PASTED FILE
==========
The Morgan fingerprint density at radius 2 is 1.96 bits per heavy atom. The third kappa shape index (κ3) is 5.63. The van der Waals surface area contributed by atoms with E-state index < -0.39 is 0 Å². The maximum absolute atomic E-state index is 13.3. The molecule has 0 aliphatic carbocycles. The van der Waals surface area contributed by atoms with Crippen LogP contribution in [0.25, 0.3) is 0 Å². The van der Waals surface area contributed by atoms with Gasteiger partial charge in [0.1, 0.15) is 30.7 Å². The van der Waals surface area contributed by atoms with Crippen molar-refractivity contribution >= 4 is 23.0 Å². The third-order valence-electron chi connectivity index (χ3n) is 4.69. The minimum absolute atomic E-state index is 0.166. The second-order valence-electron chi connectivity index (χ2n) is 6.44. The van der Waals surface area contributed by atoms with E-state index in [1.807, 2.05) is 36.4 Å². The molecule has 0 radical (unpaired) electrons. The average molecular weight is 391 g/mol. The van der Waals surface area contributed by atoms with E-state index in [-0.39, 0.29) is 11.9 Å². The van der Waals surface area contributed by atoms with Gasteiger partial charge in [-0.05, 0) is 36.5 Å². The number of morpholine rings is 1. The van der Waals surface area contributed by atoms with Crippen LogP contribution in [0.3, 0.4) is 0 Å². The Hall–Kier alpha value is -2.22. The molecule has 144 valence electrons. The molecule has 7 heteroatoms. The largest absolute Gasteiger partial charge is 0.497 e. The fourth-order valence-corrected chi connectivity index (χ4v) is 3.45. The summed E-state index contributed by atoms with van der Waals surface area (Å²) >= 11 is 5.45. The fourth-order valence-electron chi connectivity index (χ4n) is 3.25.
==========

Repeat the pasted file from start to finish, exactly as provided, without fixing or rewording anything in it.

The Morgan fingerprint density at radius 2 is 1.96 bits per heavy atom. The third kappa shape index (κ3) is 5.63. The van der Waals surface area contributed by atoms with E-state index < -0.39 is 0 Å². The maximum absolute atomic E-state index is 13.3. The molecule has 0 aliphatic carbocycles. The van der Waals surface area contributed by atoms with Crippen LogP contribution in [0.25, 0.3) is 0 Å². The van der Waals surface area contributed by atoms with Gasteiger partial charge in [0.1, 0.15) is 30.7 Å². The van der Waals surface area contributed by atoms with Crippen molar-refractivity contribution >= 4 is 23.0 Å². The third-order valence-electron chi connectivity index (χ3n) is 4.69. The minimum absolute atomic E-state index is 0.166. The second-order valence-electron chi connectivity index (χ2n) is 6.44. The van der Waals surface area contributed by atoms with E-state index in [1.807, 2.05) is 36.4 Å². The molecule has 0 radical (unpaired) electrons. The average molecular weight is 391 g/mol. The van der Waals surface area contributed by atoms with E-state index in [-0.39, 0.29) is 11.9 Å². The van der Waals surface area contributed by atoms with Gasteiger partial charge in [-0.05, 0) is 36.5 Å². The number of morpholine rings is 1. The van der Waals surface area contributed by atoms with Crippen LogP contribution in [0.3, 0.4) is 0 Å². The Hall–Kier alpha value is -2.22. The molecule has 144 valence electrons. The molecule has 7 heteroatoms. The largest absolute Gasteiger partial charge is 0.497 e. The fourth-order valence-corrected chi connectivity index (χ4v) is 3.45. The summed E-state index contributed by atoms with van der Waals surface area (Å²) >= 11 is 5.45. The fourth-order valence-electron chi connectivity index (χ4n) is 3.25.